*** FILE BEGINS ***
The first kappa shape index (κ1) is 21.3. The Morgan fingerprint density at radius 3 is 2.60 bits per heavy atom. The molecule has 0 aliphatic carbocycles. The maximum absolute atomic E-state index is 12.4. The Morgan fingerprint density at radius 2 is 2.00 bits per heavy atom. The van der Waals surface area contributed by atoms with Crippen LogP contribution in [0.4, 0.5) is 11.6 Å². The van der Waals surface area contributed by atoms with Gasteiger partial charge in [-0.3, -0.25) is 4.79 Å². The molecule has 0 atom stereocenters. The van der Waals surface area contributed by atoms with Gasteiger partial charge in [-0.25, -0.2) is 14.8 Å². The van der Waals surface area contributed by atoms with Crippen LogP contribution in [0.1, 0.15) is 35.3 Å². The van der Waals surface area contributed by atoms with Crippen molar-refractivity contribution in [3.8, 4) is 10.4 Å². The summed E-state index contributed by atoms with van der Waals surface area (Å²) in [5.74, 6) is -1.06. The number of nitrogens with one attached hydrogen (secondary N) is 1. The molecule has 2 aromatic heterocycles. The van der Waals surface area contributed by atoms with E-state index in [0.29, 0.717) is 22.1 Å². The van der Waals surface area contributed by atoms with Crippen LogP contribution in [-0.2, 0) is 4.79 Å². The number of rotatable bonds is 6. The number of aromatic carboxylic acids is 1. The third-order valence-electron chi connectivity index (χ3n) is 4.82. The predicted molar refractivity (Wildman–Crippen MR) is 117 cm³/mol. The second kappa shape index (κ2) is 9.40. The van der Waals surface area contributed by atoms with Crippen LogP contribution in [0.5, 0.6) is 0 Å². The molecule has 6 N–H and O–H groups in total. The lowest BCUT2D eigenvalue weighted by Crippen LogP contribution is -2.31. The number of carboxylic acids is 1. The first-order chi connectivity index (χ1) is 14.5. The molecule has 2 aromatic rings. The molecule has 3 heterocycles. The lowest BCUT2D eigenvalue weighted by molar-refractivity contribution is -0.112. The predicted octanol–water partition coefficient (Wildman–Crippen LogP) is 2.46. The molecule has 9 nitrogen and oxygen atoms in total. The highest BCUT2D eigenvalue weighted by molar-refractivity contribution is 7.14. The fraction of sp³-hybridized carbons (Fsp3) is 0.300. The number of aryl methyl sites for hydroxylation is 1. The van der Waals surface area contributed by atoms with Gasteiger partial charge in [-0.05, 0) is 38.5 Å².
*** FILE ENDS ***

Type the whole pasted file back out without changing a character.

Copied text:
The first kappa shape index (κ1) is 21.3. The Morgan fingerprint density at radius 3 is 2.60 bits per heavy atom. The molecule has 0 aliphatic carbocycles. The maximum absolute atomic E-state index is 12.4. The Morgan fingerprint density at radius 2 is 2.00 bits per heavy atom. The van der Waals surface area contributed by atoms with Crippen LogP contribution in [0.4, 0.5) is 11.6 Å². The van der Waals surface area contributed by atoms with Gasteiger partial charge in [-0.3, -0.25) is 4.79 Å². The molecule has 0 atom stereocenters. The van der Waals surface area contributed by atoms with Gasteiger partial charge in [-0.25, -0.2) is 14.8 Å². The van der Waals surface area contributed by atoms with Crippen LogP contribution in [0.1, 0.15) is 35.3 Å². The van der Waals surface area contributed by atoms with Crippen molar-refractivity contribution in [3.8, 4) is 10.4 Å². The summed E-state index contributed by atoms with van der Waals surface area (Å²) in [5.74, 6) is -1.06. The number of nitrogens with one attached hydrogen (secondary N) is 1. The molecule has 2 aromatic heterocycles. The van der Waals surface area contributed by atoms with E-state index in [0.29, 0.717) is 22.1 Å². The van der Waals surface area contributed by atoms with Crippen LogP contribution in [-0.2, 0) is 4.79 Å². The number of rotatable bonds is 6. The number of aromatic carboxylic acids is 1. The third-order valence-electron chi connectivity index (χ3n) is 4.82. The predicted molar refractivity (Wildman–Crippen MR) is 117 cm³/mol. The second kappa shape index (κ2) is 9.40. The van der Waals surface area contributed by atoms with Crippen LogP contribution in [0.5, 0.6) is 0 Å². The molecule has 6 N–H and O–H groups in total. The lowest BCUT2D eigenvalue weighted by Crippen LogP contribution is -2.31. The number of carboxylic acids is 1. The first-order chi connectivity index (χ1) is 14.5. The molecule has 2 aromatic rings. The molecule has 3 heterocycles. The lowest BCUT2D eigenvalue weighted by molar-refractivity contribution is -0.112. The predicted octanol–water partition coefficient (Wildman–Crippen LogP) is 2.46. The molecule has 9 nitrogen and oxygen atoms in total. The highest BCUT2D eigenvalue weighted by molar-refractivity contribution is 7.14. The fraction of sp³-hybridized carbons (Fsp3) is 0.300. The number of aryl methyl sites for hydroxylation is 1. The van der Waals surface area contributed by atoms with Gasteiger partial charge in [-0.05, 0) is 38.5 Å².